How Startups Generate Recurring Revenue Without a Subscription Model
You can encourage repeat business without shoving a square peg into a round hole
Are you going to hit your revenue targets this year?
There’s never been a worse time to have to answer that question, but there’s never been a better time to create more predictable revenue forecasts.
The key to solving the forecasting puzzle is, of course, establishing a consistent and growing run rate. In other words, if your revenue target for the next 12 months is $1 million, your focus is on a consistent number of $83,333 per month, every month.
But no business has consistent revenue — unless of course they have recurring revenue. That’s the pot of gold at the end of the traction-and-scale rainbow, and subscription pricing models seem like the natural means to those ends.
One problem. As I wrote a couple weeks ago, subscription pricing doesn’t work for every product or service. Subscription models only make money in cases where the customer’s demand cycle fits the timing of the subscription model.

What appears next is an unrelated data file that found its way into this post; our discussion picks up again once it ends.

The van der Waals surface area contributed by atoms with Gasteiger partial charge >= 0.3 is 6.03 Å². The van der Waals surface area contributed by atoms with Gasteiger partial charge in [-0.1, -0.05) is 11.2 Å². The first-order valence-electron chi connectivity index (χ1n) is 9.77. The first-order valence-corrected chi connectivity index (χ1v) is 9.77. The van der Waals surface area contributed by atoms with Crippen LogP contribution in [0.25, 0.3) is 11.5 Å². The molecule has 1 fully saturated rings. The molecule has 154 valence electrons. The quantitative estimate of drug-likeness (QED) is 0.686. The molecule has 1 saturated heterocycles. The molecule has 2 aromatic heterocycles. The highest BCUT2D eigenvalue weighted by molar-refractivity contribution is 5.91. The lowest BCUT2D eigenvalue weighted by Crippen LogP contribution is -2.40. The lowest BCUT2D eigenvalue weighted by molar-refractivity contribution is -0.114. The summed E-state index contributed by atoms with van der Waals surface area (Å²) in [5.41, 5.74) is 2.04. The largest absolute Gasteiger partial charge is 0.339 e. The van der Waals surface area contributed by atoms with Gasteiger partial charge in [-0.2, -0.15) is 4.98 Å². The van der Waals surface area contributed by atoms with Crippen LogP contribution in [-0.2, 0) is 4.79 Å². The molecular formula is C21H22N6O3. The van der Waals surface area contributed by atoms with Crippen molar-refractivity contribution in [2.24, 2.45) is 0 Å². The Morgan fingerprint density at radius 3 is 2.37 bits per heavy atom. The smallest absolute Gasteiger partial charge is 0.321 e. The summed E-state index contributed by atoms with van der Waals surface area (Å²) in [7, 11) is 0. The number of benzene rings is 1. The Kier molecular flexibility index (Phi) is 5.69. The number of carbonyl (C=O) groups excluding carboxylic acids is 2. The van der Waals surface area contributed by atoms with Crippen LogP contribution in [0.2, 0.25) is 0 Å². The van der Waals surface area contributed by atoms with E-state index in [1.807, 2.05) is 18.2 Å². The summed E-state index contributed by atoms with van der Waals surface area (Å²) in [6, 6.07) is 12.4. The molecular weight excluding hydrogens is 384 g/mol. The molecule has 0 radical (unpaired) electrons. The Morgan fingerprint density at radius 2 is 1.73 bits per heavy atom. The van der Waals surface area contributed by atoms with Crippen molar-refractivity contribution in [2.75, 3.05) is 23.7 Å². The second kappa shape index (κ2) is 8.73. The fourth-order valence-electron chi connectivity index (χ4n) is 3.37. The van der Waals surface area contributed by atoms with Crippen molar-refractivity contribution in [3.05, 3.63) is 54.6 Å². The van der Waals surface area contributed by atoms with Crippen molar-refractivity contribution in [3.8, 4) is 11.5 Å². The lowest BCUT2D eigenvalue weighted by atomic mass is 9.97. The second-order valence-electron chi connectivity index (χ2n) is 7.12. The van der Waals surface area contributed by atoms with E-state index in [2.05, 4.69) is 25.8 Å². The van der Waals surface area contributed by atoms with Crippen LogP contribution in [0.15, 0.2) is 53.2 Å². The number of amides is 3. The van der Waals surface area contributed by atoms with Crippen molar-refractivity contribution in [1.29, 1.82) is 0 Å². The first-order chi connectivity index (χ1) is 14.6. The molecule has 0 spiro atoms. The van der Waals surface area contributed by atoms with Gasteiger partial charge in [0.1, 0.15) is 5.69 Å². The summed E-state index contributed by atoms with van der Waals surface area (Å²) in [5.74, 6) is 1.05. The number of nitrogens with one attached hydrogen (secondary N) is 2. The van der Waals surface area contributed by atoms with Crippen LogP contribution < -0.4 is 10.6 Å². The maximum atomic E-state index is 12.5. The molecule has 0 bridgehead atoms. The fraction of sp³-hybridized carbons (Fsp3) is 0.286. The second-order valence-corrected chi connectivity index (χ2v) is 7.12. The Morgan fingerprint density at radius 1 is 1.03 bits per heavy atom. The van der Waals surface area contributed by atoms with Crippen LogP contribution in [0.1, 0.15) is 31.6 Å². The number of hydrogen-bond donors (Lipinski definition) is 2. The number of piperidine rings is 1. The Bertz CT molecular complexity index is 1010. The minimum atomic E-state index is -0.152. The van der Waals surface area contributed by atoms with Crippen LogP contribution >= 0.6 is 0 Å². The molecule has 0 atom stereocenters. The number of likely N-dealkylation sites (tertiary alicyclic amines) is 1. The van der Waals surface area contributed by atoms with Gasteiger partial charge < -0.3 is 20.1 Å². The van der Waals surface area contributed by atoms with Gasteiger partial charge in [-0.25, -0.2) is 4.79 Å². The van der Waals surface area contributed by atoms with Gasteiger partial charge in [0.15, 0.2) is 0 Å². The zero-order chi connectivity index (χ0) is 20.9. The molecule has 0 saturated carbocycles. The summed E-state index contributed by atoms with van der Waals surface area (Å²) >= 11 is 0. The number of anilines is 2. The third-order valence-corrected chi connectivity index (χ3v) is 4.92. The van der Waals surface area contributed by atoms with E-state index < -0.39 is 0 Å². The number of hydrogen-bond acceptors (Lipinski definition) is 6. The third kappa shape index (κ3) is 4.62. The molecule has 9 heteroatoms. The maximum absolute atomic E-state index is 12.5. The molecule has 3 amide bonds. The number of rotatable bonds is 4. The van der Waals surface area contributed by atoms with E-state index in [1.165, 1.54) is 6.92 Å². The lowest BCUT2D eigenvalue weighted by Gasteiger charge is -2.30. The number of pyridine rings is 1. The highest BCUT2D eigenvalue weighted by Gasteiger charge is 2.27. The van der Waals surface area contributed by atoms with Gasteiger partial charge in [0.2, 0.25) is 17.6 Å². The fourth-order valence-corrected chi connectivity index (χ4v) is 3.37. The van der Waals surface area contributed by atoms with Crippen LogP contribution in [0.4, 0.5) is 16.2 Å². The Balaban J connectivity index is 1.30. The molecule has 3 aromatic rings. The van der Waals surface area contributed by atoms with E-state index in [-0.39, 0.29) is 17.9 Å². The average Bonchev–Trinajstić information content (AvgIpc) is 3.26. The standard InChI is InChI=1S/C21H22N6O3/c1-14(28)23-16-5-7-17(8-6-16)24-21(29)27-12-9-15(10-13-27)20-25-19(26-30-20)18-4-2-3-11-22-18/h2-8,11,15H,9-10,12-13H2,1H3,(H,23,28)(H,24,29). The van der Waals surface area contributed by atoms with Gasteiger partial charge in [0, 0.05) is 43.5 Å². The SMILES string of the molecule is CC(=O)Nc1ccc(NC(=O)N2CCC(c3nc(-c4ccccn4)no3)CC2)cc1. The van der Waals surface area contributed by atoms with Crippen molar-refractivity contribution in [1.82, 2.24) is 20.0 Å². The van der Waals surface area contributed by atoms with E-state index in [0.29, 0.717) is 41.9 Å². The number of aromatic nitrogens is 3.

Most products and services don’t fit that model. So what do you do?
I’ve got over 20 years experience building, selling, and especially pricing products and services to get to traction and scale with recurring revenue. Here are five alternatives to a subscription model that can encourage repeat business.
If you have customers, you don’t need machine learning or big data to start predictive marketing right now.
Put simply, predictive marketing is sending your customers a reminder of your product or service before they need that service, and good predictive marketing gives them a reason to act. That reason could be an effective message, a discount, or just good timing.
Basically all you have to do is get one of those right.
If a subscription pricing model encourages customers to buy based on your schedule, predictive marketing encourages customers to buy from you on their schedule. It’s much easier for your forecasting model to conform to the customer’s actual usage…